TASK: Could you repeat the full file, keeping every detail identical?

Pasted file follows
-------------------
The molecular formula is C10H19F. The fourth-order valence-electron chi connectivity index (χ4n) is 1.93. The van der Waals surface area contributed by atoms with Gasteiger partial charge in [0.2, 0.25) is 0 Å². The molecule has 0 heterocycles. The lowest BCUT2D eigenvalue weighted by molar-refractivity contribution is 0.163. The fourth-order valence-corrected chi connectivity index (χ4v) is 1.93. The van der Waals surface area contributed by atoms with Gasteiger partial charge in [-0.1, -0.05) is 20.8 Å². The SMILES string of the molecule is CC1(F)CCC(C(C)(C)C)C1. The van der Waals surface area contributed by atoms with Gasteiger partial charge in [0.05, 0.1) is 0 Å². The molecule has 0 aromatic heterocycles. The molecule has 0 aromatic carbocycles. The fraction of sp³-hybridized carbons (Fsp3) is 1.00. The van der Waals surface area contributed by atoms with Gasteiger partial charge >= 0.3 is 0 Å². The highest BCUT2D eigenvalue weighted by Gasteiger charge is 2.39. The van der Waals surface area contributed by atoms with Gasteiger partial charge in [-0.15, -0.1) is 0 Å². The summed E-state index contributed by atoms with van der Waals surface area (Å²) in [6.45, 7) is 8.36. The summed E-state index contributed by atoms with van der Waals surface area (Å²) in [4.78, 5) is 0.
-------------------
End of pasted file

The molecular formula is C10H19F. The fourth-order valence-electron chi connectivity index (χ4n) is 1.93. The van der Waals surface area contributed by atoms with Gasteiger partial charge in [0.2, 0.25) is 0 Å². The molecule has 0 heterocycles. The lowest BCUT2D eigenvalue weighted by molar-refractivity contribution is 0.163. The fourth-order valence-corrected chi connectivity index (χ4v) is 1.93. The van der Waals surface area contributed by atoms with Gasteiger partial charge in [-0.1, -0.05) is 20.8 Å². The SMILES string of the molecule is CC1(F)CCC(C(C)(C)C)C1. The van der Waals surface area contributed by atoms with Gasteiger partial charge in [0.05, 0.1) is 0 Å². The molecule has 0 aromatic heterocycles. The molecule has 0 aromatic carbocycles. The fraction of sp³-hybridized carbons (Fsp3) is 1.00. The van der Waals surface area contributed by atoms with Gasteiger partial charge >= 0.3 is 0 Å². The highest BCUT2D eigenvalue weighted by Gasteiger charge is 2.39. The van der Waals surface area contributed by atoms with Gasteiger partial charge in [-0.15, -0.1) is 0 Å². The summed E-state index contributed by atoms with van der Waals surface area (Å²) in [6.45, 7) is 8.36. The summed E-state index contributed by atoms with van der Waals surface area (Å²) in [4.78, 5) is 0.